Trudeau urges patience as Wet’suwet’en mull over proposed land and title deal

Pipeline dispute has meant difficult times for many Canadians over the past few weeks, Trudeau says

Prime Minister Justin Trudeau says he knows people are impatient for a resolution to tensions involving a disputed natural gas pipeline in northern British Columbia, but time is needed to respect the traditions of the Wet’suwet’en people.

Speaking to reporters in Halifax this morning, Trudeau acknowledged the opposition of some Wet’suwet’en leaders to the Coastal GasLink pipeline has led to difficult times for many Canadians over the past few weeks.

He said his government has been focused on trying to find a solution, but added that current tensions stem from centuries of marginalizing Indigenous Peoples in Canada.

Wet’suwet’en hereditary chiefs and senior federal and B.C. cabinet ministers reached a proposed agreement over the weekend, but details are not being released until the Wet’suwet’en people are consulted through their traditional feast process, which could take up to two weeks.

Trudeau says his government is respecting this process, but he sidestepped a question about how the deal will affect the pipeline project.

READ MORE: Wet’suwet’en chiefs, ministers reach proposed agreement in B.C. pipeline dispute

ALSO READ: Elected Wet’suwet’en councillor calls for inclusivity in consensus building over deal

The draft accord only deals with land and title rights and B.C. Premier John Horgan has said the pipeline project will go ahead.

The Canadian Press

Like us on Facebook and follow us on Twitter.

Coastal GasLinkIndigenousJustin TrudeauPipeline

Get local stories you won't find anywhere else right to your inbox.
Sign up here

Just Posted

Interior Health reports three additional COVID-19 cases in region

The number of cases in the region since the beginning of the pandemic are now at 492

Trail Kiwanians wrap up $10,000 hospital donation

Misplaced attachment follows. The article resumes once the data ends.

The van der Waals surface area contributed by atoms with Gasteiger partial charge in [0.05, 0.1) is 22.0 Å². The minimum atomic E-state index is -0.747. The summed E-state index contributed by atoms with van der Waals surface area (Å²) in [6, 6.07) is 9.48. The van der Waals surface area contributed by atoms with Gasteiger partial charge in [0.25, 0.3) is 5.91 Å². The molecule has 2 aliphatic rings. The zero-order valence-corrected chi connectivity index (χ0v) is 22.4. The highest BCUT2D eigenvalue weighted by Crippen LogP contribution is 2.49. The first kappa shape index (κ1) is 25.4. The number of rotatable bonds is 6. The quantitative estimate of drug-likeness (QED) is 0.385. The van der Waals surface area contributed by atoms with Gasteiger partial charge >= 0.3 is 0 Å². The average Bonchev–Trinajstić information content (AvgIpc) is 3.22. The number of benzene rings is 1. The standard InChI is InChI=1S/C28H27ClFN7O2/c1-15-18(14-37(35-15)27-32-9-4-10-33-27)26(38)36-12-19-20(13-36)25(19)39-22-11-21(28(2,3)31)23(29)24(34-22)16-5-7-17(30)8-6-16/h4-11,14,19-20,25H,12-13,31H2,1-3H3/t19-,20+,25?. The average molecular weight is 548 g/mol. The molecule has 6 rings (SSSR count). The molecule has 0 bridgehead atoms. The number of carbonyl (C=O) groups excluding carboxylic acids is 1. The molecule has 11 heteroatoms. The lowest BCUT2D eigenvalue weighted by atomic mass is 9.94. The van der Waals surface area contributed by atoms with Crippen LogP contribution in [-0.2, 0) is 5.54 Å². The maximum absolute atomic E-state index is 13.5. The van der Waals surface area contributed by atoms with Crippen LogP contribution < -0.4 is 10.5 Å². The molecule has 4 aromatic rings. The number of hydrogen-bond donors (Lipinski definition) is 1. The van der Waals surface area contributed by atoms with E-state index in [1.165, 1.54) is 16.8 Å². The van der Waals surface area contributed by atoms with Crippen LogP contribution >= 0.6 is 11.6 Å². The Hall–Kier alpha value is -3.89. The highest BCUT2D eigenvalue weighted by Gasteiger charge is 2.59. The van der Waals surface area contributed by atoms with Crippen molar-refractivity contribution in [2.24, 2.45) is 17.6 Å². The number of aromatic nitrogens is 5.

The new KBRH emergency department opened its doors a few weeks ago

LeRoi Foundation donates to hospital in Trail

$5,000 comes to KBRH via Community Foundations Canada and ECSF

Trail market goes garlic

The event goes Saturday in downtown Trail from 10 a.m. to 2 p.m.

Kootenay teachers’ union going to labour relations board over COVID-19 related work conditions

Union issues open letter to premier, education minister, health minister and Dr. Bonnie Henry.

3 new deaths due to COVID-19 in B.C., 139 new cases

B.C. confirms 40 ‘historic cases,’ as well

Supreme Court Justice Ruth Bader Ginsburg dies at 87

The court’s second female justice, died Friday at her home in Washington

Emaciated grizzly found dead on central B.C. coast as low salmon count sparks concern

Grizzly was found on Gwa’sala-‘Nakwaxda’xw territory in Smith Inlet, 60K north of Port Hardy

VIDEO: B.C. to launch mouth-rinse COVID-19 test for kids

Test involves swishing and gargling saline in mouth and no deep-nasal swab

Young Canadians have curtailed vaping during pandemic, survey finds

The survey funded by Heart & Stroke also found the decrease in vaping frequency is most notable in British Columbia and Ontario

Is it time to start thinking about greener ways to package cannabis?

Packaging suppliers are still figuring eco-friendly and affordable packaging options that fit the mandates of Cannabis Regulations

B.C. teachers file Labour Relations Board application over COVID-19 classroom concerns

The application comes as B.C.’s second week of the new school year comes to a close

CHARTS: Beyond Metro Vancouver, COVID-19 cases in B.C. haven’t increased much recently

COVID-19 case counts outside of Metro Vancouver have been level since July

70-year-old punched in the head in dispute over disability parking space in Nanaimo

Senior’s turban knocked off in incident at mall parking lot

Most Read